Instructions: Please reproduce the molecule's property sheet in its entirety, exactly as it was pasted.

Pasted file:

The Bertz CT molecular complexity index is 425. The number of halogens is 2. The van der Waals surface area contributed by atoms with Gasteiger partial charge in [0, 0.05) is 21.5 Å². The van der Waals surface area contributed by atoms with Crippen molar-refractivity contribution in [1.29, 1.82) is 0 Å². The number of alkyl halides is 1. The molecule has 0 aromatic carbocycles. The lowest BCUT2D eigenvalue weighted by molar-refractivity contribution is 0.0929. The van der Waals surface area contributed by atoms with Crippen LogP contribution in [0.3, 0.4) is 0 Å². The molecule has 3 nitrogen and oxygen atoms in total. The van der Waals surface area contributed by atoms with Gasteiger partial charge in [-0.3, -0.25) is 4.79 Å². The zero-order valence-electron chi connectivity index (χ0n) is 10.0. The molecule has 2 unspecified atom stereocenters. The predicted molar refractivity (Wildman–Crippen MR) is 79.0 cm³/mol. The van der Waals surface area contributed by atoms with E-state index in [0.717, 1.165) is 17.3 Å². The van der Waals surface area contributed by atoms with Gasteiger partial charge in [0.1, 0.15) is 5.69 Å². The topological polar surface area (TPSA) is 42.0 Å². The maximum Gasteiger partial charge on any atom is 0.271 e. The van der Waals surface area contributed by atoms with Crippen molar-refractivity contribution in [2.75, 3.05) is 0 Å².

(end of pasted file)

The Bertz CT molecular complexity index is 425. The number of halogens is 2. The van der Waals surface area contributed by atoms with Gasteiger partial charge in [0, 0.05) is 21.5 Å². The van der Waals surface area contributed by atoms with Crippen molar-refractivity contribution in [1.29, 1.82) is 0 Å². The number of alkyl halides is 1. The molecule has 0 aromatic carbocycles. The lowest BCUT2D eigenvalue weighted by molar-refractivity contribution is 0.0929. The van der Waals surface area contributed by atoms with Crippen LogP contribution in [0.3, 0.4) is 0 Å². The molecule has 3 nitrogen and oxygen atoms in total. The van der Waals surface area contributed by atoms with Gasteiger partial charge in [-0.3, -0.25) is 4.79 Å². The zero-order valence-electron chi connectivity index (χ0n) is 10.0. The molecule has 2 unspecified atom stereocenters. The predicted molar refractivity (Wildman–Crippen MR) is 79.0 cm³/mol. The van der Waals surface area contributed by atoms with E-state index in [0.717, 1.165) is 17.3 Å². The van der Waals surface area contributed by atoms with Gasteiger partial charge in [0.1, 0.15) is 5.69 Å². The topological polar surface area (TPSA) is 42.0 Å². The maximum Gasteiger partial charge on any atom is 0.271 e. The van der Waals surface area contributed by atoms with Crippen molar-refractivity contribution in [2.75, 3.05) is 0 Å².